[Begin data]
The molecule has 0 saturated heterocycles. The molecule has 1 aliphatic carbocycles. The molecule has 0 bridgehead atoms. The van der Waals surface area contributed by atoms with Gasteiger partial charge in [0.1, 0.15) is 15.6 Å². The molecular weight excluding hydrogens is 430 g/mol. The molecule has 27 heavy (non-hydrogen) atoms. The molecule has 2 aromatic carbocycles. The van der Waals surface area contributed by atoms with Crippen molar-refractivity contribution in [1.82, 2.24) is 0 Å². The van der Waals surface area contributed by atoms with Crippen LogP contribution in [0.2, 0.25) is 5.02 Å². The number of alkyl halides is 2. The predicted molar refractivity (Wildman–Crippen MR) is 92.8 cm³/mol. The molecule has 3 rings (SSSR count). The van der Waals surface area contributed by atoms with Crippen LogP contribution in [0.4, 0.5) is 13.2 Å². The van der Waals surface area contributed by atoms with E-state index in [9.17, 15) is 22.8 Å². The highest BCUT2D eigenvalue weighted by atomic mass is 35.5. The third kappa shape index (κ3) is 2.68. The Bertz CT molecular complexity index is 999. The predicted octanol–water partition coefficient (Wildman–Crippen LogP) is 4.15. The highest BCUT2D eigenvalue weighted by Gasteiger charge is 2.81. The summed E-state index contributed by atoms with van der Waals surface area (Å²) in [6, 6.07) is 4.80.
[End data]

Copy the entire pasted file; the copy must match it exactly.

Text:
The molecule has 0 saturated heterocycles. The molecule has 1 aliphatic carbocycles. The molecule has 0 bridgehead atoms. The van der Waals surface area contributed by atoms with Gasteiger partial charge in [0.1, 0.15) is 15.6 Å². The molecular weight excluding hydrogens is 430 g/mol. The molecule has 27 heavy (non-hydrogen) atoms. The molecule has 2 aromatic carbocycles. The van der Waals surface area contributed by atoms with Crippen molar-refractivity contribution in [1.82, 2.24) is 0 Å². The van der Waals surface area contributed by atoms with Crippen LogP contribution in [0.2, 0.25) is 5.02 Å². The number of alkyl halides is 2. The predicted molar refractivity (Wildman–Crippen MR) is 92.8 cm³/mol. The molecule has 3 rings (SSSR count). The van der Waals surface area contributed by atoms with Crippen LogP contribution in [0.4, 0.5) is 13.2 Å². The van der Waals surface area contributed by atoms with E-state index in [9.17, 15) is 22.8 Å². The highest BCUT2D eigenvalue weighted by atomic mass is 35.5. The third kappa shape index (κ3) is 2.68. The Bertz CT molecular complexity index is 999. The predicted octanol–water partition coefficient (Wildman–Crippen LogP) is 4.15. The highest BCUT2D eigenvalue weighted by Gasteiger charge is 2.81. The summed E-state index contributed by atoms with van der Waals surface area (Å²) in [6, 6.07) is 4.80.